To fathom complex diseases, we need to systematically integrate diverse data and link them using relevant annotations and relationships. Graph theory, data mining, machine learning and visualization enables data-driven modeling and precision medicine. Here, we highlight integrative computational biology and AI that help building explainable models, identifying prognostic and predictive signatures, re-positioning existing drugs for novel use, unraveling mechanism of action for therapeutics, and prioritizing them based on predicted toxicity.

9:30 Leveraging Image-Derived Phenotypic Measurements for Drug-Target Interaction Predictions

Arvind Rao, PhD, Associate Professor, Department of Computational Medicine and Bioinformatics, University of Michigan

We propose a novel in silico drug discovery approach to identify kinase targets that impinge on nuclear receptor signaling with data generated using high-content analysis (HCA). Using imaging-derived descriptors, we provide prediction results of drug-kinase-target interactions based on single-task learning, multi-task learning, and collaborative filtering methods. Our promising results suggest that imaging-based information can be used as an additional source of information to existing virtual screening methods, thereby making the drug discovery process more time and cost efficient.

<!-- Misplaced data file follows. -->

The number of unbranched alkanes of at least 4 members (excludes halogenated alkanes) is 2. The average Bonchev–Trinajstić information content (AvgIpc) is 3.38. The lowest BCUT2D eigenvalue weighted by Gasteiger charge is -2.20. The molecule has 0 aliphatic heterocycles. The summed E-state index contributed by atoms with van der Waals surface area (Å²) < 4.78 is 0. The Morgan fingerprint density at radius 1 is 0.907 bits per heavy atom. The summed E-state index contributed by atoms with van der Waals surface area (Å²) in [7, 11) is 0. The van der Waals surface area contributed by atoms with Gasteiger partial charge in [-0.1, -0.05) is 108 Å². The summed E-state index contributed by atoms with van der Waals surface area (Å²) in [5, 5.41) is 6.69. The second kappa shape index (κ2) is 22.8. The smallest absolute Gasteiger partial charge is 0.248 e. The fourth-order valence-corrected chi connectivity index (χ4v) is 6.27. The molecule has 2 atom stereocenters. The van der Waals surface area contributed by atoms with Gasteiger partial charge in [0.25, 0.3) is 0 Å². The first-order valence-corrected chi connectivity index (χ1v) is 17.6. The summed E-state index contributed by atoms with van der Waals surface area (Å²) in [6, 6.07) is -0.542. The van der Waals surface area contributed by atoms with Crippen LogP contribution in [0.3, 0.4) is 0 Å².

10:00 Networking Coffee Break

10:30 AI-Based Method for Predicting and Validating Therapeutic Peptides

Paul Rohricht, MS, MBA, Chief Business Officer – Pharma, Nuritas Corporation

We are a drug discovery company that uses AI to accelerate the identification of bioactive peptides across multiple therapeutic areas. Whereas current pharma drug discovery takes years and has seen several late-stage failures in the clinic, Nuritas’ platform takes months to deliver molecules that have a high success rate (>60% predicted). We are currently addressing several indications across multiple therapeutic areas, including inflammation, diabetes, muscle health, anti-aging, hypertension, and anti-microbials. Efforts to expand into other therapeutic areas will continue, both internally and through external collaborations.

11:00 AI and ML Approaches for Clinical Trials

Shruthi Bharadwaj, PhD, Senior Scientist, Novartis Oncology Precision Medicine

With the increase in availability of clinical trial data, AI and machine learning approaches are becoming imperative in mining and finding clinically significant insights. In this talk, I will provide an overview of the various approaches currently used to tackle the big-data problem in pharma.

11:30 Sponsored Presentation (Opportunity Available)

12:00 pm Luncheon Presentation (Sponsorship Opportunity Available) or Enjoy Lunch on Your Own

12:30 Session Break

AI for Developing New Therapies